Roy calls out the tables by number and the line builds up near the food. I make my way to the end of the serving table and begin pouring milk into Styrofoam cups. Everyone says thank you, and almost everybody smiles. This place feels more church potluck than soup kitchen.There are hints of where we are, though.

The scent hits you first. It oscillates between the subtle: a damp, mildew-y scent you smell when you didn’t hang your towel up, and the not so subtle: garbage truck fumes from the curb scent. Another hint comes from watching the margarine bucket. The volunteer to my left smears huge swaths of Blue Bonnet on each person’s plate. Some ask for it on top of their eggs. Others want it next to their biscuits and mountain of grape jelly. When you don’t know where your next meal is coming from, you don’t take it easy on the margarine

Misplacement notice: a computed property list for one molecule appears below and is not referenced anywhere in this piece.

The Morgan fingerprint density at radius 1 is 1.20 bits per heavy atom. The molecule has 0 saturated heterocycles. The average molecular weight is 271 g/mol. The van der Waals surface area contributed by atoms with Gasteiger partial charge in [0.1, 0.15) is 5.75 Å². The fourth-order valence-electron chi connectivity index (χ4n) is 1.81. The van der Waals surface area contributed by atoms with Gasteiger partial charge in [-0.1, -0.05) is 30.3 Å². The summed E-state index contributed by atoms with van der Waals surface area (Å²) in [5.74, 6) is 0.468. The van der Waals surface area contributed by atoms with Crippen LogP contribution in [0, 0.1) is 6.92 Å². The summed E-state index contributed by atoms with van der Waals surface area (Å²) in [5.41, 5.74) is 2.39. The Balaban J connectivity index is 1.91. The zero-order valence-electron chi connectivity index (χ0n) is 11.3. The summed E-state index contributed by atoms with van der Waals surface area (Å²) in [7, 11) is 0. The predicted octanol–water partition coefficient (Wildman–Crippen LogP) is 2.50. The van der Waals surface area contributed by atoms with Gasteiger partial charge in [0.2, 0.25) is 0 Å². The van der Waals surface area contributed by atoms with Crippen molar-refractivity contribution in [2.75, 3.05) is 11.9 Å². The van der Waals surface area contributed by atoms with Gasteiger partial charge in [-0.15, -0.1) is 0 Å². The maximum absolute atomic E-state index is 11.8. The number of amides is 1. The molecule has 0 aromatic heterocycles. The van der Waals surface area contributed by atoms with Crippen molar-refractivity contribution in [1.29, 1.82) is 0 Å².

The seconds line is dwindling, and we begin to put the food away. I see John over in the corner packing up his stuff in a military-green backpack, so I walk over there. Using hand signals, the notepad, and a few words, he tells me that he’s leaving on Monday for Virginia.

Anxiety creases his face, and there’s fear in his eyes. I extend my arms, and John practically falls into them. He pats me twice on the back awkwardly and then comes out of the bear hug with his hand extended for another shake. He sandwiches my hand with both of his and stutters out a “thank you.” I ask John if I can pray for him. He nods eagerly. I pray a blessing over him and his trip. When I open my eyes, he wants another hug. It’s only slightly less awkward than the first.

John grabs his bag, says goodbye, and walks out the side exit. I head into the kitchen to find Roy and ask him why he puts this on every week.

“Why do I do this? Mainly just because I feel like we’re supposed to be the hands and feet of Jesus. We’re supposed to be able to help the same people that Jesus helped all the time.” Roy takes a breath and keeps going.  His elbow is propped up on the countertop. There is passion in his voice. “I’d much rather talk to the crazy, homeless people than normal people. They’re looking for God…they’re looking for somebody just to care about them, talk to them. I’d much rather talk to homeless people.”